Robert Reich published this smart article: “Five truths about the pending debt-ceiling fight that the mainstream media doesn’t want you to know.”  He says, “Both-sides”ism is rampant. And it’s seriously misleading the public.  The “five truths” are easy to understand.  I strongly encourage people to read this article:  https://robertreich.substack.com/p/five-truths-about-the-pending-debt

 

Actually, “Raising the debt ceiling” is NOT about spending any new money.  It IS about PAYING OUR BILLS FOR WHAT CONGRESS HAS ALREADY APPROPRIATED and our government has spent.  REFUSING TO PAY BILLS IS FISCALLY IRRESPONSIBLE.  Republicans really are committing FISCAL MALPRACTICE and LYING to the public!

The “debt ceiling” is only a gimmick to allow Republicans to HOLD OUR NATION HOSTAGE and CUT NECESSARY SPENDING by ENDANGERING the U.S.’s credit rating and risking our economy and our national credibility.

Democrats — including Biden — should NOT NEGOTIATE WITH THOSE TERRORISTS!!!

We should ABOLISH the “debt ceiling.”

 

Elsewhere in this blog’s “Economics” category I have posted information about “Modern Monetary Theory,” which is a bold approach stronger than Keynesianism.

 

 

If you want more info about the “debt ceiling,” read this posted on January 25, 2023, by the Brennan Center for Justice (https://brennancenter.org):

The debt ceiling is an artifact of pre–World War II fiscal policy. In the modern era, it makes no sense that Congress must separately authorize debt to cover spending it has already agreed upon.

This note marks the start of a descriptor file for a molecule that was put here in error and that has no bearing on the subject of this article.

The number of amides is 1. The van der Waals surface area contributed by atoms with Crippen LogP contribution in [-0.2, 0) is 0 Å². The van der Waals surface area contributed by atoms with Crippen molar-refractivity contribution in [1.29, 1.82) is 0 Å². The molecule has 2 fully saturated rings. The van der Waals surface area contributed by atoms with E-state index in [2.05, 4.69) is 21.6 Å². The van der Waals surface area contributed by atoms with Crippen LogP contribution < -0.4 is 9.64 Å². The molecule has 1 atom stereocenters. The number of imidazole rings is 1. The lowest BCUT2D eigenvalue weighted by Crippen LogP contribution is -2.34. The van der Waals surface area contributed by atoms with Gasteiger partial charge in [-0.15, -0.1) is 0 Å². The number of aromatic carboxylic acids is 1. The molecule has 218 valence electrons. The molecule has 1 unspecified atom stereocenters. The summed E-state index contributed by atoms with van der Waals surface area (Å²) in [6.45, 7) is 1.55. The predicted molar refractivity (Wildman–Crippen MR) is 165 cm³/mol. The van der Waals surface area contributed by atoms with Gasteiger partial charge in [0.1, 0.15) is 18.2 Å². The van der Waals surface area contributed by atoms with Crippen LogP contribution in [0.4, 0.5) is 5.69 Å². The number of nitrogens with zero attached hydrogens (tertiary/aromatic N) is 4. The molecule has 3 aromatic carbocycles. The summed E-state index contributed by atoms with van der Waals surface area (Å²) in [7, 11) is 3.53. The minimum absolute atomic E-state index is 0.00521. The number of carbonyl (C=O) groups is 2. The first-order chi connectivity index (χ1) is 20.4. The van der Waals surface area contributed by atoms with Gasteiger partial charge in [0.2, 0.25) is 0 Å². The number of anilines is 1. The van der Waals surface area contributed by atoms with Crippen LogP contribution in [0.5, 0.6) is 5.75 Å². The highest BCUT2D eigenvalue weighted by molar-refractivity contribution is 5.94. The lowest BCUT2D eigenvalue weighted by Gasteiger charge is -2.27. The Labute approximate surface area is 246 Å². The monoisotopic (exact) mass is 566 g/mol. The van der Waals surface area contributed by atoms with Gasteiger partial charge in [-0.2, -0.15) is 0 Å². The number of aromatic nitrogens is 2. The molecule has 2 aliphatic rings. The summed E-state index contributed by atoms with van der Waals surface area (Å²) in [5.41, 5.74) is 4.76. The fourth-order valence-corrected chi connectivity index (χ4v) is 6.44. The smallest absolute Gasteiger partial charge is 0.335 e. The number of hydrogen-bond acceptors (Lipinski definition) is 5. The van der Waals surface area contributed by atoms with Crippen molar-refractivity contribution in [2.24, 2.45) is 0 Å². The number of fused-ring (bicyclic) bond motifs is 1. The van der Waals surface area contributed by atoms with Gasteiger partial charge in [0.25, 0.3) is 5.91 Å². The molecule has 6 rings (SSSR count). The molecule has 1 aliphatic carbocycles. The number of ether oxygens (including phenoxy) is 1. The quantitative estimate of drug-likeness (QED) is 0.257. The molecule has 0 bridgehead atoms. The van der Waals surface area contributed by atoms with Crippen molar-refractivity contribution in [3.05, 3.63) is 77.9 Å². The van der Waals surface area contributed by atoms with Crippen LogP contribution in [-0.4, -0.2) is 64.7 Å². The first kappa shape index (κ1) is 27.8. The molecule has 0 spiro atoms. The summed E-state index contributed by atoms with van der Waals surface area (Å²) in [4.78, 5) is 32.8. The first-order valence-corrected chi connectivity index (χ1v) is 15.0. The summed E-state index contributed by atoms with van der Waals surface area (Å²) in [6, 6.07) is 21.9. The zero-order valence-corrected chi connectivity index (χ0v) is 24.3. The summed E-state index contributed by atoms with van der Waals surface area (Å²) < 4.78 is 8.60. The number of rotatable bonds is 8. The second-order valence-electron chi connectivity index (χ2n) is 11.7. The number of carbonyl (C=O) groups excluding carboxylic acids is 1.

Once, it was a quaint bit of Americana. Like the Electoral College, it’s no longer charming.

Since the 2011 repeal of the Gephardt Rule — a sensible 1979 reform that allowed Congress to authorize spending and raise the debt limit in a single vote — the debt ceiling has become a cudgel. A party that seizes control of one branch of government — or even half a branch — refuses to raise the debt ceiling. The government is held hostage, and a crisis ensues.

It has become a regular tool, unfortunately, for congressional Republicans.

They brought the government within days of the “X date” (when the government cannot pay its bills) in 2011. The standoff led Standard & Poor’s to downgrade the United States’ credit rating. In December 2012, the Treasury Department had to take extraordinary measures as it again approached the debt ceiling.

Indeed, Treasury Secretary Janet Yellen’s “extraordinary measures” to keep the government open for a few more months aren’t extraordinary at all — the Treasury has had to deploy them at least seven times since 2011.